A CurtainUp Review
Nunn rightly spins the protagonist into an Odysseus figure who encounters disasters, shipwrecks, the loss of a wife and daughte, and many other privations before his fortune reverses and his splintered political and personal life become whole again. And you won't hear any stage machinery clunking here. Nunn revamps this play that the envious Ben Jonson called a " mouldy tale" by adapting some flatly-written scenes and adding vibrant music and songs by Shaun Davey.
Pericles is an outlier in Shakespeare's canon. Omitted from the celebrated First Folio, the text only comes down to us via a " bad" quarto. And though it is always attributed to Shakespeare, most critics today accept it as a collaboration with George Wilkins, who likely wrote the inferior first and second acts. Textual and authorship questions aside, however, the play has been a crowd pleaser over the years. And with Nunn's smart new production on the New York boards, Pericles is likely to get a fresh bump in popularity.
When it comes to the acting, you won't see any performer chewing the scenery to shreds. And there's a reason for it. Although there are many characters listed in the dramatis personae, all the actors here are actually assuming roles.
Even Camargo playing the eponymous hero doesn't carve out a real personality for his royal. Yes, his Pericles is a good analyst of riddles (the incestuous King Antiochus presents the most conspicuous one), courageous during shipwrecks, and patient as the biblical Job. But Camargo deliberately emphasizes the virtues, not the idiosyncrasies, of the prince as he struggles to acquire a family and become a worthy ruler. In short, Camargo disappears into his role and lets the larger play come into focus.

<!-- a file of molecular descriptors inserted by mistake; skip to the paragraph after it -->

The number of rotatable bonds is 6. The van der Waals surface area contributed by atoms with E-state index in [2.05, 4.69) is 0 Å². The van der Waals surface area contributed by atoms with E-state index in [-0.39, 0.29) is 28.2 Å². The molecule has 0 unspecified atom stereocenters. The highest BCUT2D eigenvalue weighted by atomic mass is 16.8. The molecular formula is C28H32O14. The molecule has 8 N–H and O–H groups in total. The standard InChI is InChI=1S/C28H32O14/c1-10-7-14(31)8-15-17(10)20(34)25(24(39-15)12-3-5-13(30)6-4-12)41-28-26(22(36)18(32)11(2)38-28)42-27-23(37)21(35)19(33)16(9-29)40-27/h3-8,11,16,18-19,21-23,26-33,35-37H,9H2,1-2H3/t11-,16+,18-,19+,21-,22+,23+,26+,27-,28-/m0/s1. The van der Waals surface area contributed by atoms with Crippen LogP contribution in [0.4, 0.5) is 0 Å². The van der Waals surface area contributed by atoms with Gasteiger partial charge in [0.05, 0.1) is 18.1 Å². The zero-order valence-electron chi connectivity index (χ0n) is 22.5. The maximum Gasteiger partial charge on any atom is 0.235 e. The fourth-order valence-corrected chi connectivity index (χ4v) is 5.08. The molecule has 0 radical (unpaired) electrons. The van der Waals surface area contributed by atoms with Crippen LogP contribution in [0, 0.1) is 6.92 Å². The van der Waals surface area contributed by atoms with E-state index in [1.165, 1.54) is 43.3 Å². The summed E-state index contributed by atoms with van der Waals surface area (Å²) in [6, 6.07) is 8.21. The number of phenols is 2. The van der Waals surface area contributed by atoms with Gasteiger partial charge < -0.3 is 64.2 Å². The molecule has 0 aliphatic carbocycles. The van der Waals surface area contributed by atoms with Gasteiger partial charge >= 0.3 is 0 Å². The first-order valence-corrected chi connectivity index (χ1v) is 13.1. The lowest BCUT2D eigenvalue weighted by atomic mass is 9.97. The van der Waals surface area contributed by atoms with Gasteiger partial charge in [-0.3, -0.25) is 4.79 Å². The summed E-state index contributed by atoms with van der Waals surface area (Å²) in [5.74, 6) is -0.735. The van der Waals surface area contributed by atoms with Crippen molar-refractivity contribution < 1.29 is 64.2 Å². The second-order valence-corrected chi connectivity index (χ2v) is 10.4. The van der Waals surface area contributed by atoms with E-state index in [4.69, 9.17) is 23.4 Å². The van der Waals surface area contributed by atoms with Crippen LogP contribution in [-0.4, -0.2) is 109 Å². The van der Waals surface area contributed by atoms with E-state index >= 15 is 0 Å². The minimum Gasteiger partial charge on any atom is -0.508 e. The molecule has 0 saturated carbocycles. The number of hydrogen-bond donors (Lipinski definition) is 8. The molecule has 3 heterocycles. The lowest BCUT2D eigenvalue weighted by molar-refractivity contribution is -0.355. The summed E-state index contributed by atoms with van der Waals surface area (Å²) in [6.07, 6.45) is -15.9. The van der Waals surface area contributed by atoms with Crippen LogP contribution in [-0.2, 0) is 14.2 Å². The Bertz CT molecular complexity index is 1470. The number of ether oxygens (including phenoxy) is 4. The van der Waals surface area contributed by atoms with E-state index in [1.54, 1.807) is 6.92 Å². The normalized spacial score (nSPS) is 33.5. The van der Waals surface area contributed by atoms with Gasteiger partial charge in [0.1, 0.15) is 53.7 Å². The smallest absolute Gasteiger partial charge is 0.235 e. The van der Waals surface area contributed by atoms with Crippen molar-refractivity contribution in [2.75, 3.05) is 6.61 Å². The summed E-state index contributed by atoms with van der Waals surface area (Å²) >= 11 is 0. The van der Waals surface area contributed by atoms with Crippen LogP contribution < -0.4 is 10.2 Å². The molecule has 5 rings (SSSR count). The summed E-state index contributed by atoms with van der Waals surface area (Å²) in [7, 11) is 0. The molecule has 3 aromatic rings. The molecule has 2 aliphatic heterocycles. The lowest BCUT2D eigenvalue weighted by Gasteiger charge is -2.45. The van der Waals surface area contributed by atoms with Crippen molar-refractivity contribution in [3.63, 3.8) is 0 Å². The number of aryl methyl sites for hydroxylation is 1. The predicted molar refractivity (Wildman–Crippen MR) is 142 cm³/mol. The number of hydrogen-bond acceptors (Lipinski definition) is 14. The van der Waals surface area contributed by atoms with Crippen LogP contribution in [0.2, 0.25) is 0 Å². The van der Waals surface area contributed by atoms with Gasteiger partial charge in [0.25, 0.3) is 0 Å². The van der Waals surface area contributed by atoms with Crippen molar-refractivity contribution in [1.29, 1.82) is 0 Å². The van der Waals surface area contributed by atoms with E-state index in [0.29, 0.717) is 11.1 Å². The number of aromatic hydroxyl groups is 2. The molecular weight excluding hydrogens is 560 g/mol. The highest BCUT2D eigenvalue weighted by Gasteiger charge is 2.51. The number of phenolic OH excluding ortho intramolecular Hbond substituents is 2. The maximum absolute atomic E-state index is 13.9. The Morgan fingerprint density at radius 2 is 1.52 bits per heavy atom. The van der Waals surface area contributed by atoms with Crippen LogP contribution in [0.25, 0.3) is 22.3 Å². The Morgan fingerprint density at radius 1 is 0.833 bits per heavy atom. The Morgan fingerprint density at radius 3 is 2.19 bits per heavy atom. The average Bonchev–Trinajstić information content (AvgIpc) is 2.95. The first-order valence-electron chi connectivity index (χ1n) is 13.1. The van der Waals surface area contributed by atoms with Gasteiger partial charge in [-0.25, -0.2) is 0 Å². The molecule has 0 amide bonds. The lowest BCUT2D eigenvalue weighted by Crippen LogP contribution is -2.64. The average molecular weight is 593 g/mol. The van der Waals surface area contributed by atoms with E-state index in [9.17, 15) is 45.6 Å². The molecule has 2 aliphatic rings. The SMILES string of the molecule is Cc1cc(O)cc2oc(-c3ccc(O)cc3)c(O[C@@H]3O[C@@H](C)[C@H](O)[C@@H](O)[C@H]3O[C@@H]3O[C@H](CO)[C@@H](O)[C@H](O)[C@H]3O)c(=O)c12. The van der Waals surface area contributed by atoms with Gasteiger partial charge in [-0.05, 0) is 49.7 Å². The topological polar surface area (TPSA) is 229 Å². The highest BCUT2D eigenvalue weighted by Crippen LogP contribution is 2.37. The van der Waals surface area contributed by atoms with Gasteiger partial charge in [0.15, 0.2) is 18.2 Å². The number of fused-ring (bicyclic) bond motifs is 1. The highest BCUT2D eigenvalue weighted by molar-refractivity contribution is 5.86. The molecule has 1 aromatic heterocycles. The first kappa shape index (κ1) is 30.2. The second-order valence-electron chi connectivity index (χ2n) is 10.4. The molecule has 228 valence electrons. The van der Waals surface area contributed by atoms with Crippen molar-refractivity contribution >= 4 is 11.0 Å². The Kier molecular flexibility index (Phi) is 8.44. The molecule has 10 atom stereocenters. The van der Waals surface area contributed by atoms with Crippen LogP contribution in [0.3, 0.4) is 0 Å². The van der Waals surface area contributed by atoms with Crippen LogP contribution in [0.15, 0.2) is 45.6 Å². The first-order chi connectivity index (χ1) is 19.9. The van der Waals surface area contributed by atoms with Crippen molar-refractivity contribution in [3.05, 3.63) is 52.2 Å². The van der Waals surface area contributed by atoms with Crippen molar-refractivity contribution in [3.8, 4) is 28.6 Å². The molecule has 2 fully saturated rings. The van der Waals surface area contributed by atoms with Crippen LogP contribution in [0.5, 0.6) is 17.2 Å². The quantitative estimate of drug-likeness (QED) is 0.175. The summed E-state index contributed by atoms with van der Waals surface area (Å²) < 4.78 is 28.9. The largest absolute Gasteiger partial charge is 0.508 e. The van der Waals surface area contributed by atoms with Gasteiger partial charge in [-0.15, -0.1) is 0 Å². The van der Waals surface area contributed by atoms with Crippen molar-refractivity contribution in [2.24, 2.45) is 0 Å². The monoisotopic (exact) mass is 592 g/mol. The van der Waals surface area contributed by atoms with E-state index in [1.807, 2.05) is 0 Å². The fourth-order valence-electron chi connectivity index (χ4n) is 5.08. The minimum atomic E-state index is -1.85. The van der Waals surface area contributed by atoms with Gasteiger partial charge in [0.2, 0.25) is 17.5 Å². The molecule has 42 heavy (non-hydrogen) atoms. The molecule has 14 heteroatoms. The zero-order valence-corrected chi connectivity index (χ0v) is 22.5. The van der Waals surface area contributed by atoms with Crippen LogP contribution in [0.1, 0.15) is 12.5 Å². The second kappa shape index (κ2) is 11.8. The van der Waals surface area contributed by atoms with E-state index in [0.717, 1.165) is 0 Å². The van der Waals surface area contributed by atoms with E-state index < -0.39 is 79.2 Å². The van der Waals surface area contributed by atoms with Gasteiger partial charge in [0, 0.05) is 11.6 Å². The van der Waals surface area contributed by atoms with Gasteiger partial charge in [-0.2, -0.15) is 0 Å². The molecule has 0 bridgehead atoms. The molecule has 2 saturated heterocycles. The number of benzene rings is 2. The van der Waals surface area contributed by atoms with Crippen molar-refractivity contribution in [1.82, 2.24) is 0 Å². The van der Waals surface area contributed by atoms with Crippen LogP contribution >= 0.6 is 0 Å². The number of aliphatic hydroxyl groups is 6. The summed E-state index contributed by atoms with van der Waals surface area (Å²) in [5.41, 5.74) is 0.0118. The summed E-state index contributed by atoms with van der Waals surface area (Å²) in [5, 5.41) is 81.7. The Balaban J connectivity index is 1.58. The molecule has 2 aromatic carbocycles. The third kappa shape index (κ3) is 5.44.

The entire ensemble performs in much the same vein. Rather than seeing anybody barnstorming, you watch each performer insinuate himself (or herself) into the given part. Even Raphael Nash Thompson as the medieval poet Gower succeeds by not overplaying his part. He acts and sings with undeniable brio as he recites his prologues to the various scenes, but he also knows how to move seamlessly into the shadows of the performing area and let the play's action take over.
Other actors turn in fine performances too. Gia Crovatin inhabits Pericles' wife Thaisa with grit and grace. Lilly Englert, in the crucial role of Marina, gives a very intelligent performance as Pericle's savior daughter. And a shout out to Oberon Adjepong, Patrice Chevannes, and John Keating as Pandar, Bawd, and Boult, respectively. The trio add a great deal of comic flavor to the brothel scene.
The production values are all in sync too. Robert Jones' set is dominated by a huge circular sculpture that visually reflects the tone of each scene and particular situation. In its elegant simplicity, it allows you to focus on the stage action and eliminates the need for any time-consuming set changes in this fable where our sea-tossed hero travels throughout the Mediterranean. Stephen Strawbridge's lighting is well-done, and Constance Hoffman's period costumes are spot-on.
Nunn's days of being boy wonder at the Royal Shakespeare Company (he was the youngest artistic director to hold the prestigious post) may be long gone, but he's still very much a game changer. Pericles is his first ever American staging of Shakespeare. And those who see this production will be part of something very special.